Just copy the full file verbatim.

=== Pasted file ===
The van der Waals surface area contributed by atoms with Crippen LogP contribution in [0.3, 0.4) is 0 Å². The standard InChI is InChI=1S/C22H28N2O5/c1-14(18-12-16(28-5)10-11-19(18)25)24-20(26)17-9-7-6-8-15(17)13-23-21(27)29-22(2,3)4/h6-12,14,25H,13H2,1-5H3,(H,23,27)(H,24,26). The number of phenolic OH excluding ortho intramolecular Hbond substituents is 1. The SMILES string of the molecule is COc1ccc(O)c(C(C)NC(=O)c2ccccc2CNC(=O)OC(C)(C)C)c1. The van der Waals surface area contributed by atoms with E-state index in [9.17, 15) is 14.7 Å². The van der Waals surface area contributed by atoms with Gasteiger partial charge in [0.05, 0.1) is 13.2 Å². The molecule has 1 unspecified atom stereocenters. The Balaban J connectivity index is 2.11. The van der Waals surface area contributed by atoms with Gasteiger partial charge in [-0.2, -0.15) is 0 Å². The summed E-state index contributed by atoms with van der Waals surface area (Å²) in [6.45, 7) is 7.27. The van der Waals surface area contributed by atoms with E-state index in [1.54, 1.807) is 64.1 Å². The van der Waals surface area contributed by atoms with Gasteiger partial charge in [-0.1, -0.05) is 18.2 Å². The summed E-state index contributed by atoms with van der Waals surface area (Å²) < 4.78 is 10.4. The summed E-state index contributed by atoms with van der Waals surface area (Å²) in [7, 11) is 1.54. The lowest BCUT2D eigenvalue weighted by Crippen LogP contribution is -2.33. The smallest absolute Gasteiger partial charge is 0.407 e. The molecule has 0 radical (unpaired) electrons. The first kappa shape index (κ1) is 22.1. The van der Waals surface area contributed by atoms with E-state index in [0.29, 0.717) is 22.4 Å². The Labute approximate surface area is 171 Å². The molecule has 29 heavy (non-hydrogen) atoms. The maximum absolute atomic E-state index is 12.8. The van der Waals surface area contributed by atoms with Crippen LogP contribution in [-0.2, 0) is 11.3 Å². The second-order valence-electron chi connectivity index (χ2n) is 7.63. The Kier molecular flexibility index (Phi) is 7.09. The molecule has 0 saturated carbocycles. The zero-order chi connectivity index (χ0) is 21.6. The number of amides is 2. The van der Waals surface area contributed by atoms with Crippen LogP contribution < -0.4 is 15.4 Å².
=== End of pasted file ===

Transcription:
The van der Waals surface area contributed by atoms with Crippen LogP contribution in [0.3, 0.4) is 0 Å². The standard InChI is InChI=1S/C22H28N2O5/c1-14(18-12-16(28-5)10-11-19(18)25)24-20(26)17-9-7-6-8-15(17)13-23-21(27)29-22(2,3)4/h6-12,14,25H,13H2,1-5H3,(H,23,27)(H,24,26). The number of phenolic OH excluding ortho intramolecular Hbond substituents is 1. The SMILES string of the molecule is COc1ccc(O)c(C(C)NC(=O)c2ccccc2CNC(=O)OC(C)(C)C)c1. The van der Waals surface area contributed by atoms with E-state index in [9.17, 15) is 14.7 Å². The van der Waals surface area contributed by atoms with Gasteiger partial charge in [0.05, 0.1) is 13.2 Å². The molecule has 1 unspecified atom stereocenters. The Balaban J connectivity index is 2.11. The van der Waals surface area contributed by atoms with Gasteiger partial charge in [-0.2, -0.15) is 0 Å². The summed E-state index contributed by atoms with van der Waals surface area (Å²) in [6.45, 7) is 7.27. The van der Waals surface area contributed by atoms with E-state index in [1.54, 1.807) is 64.1 Å². The van der Waals surface area contributed by atoms with Gasteiger partial charge in [-0.1, -0.05) is 18.2 Å². The summed E-state index contributed by atoms with van der Waals surface area (Å²) < 4.78 is 10.4. The summed E-state index contributed by atoms with van der Waals surface area (Å²) in [7, 11) is 1.54. The lowest BCUT2D eigenvalue weighted by Crippen LogP contribution is -2.33. The smallest absolute Gasteiger partial charge is 0.407 e. The molecule has 0 radical (unpaired) electrons. The first kappa shape index (κ1) is 22.1. The van der Waals surface area contributed by atoms with E-state index in [0.29, 0.717) is 22.4 Å². The Labute approximate surface area is 171 Å². The molecule has 29 heavy (non-hydrogen) atoms. The maximum absolute atomic E-state index is 12.8. The van der Waals surface area contributed by atoms with Crippen LogP contribution in [-0.2, 0) is 11.3 Å². The second-order valence-electron chi connectivity index (χ2n) is 7.63. The Kier molecular flexibility index (Phi) is 7.09. The molecule has 0 saturated carbocycles. The zero-order chi connectivity index (χ0) is 21.6. The number of amides is 2. The van der Waals surface area contributed by atoms with Crippen LogP contribution < -0.4 is 15.4 Å².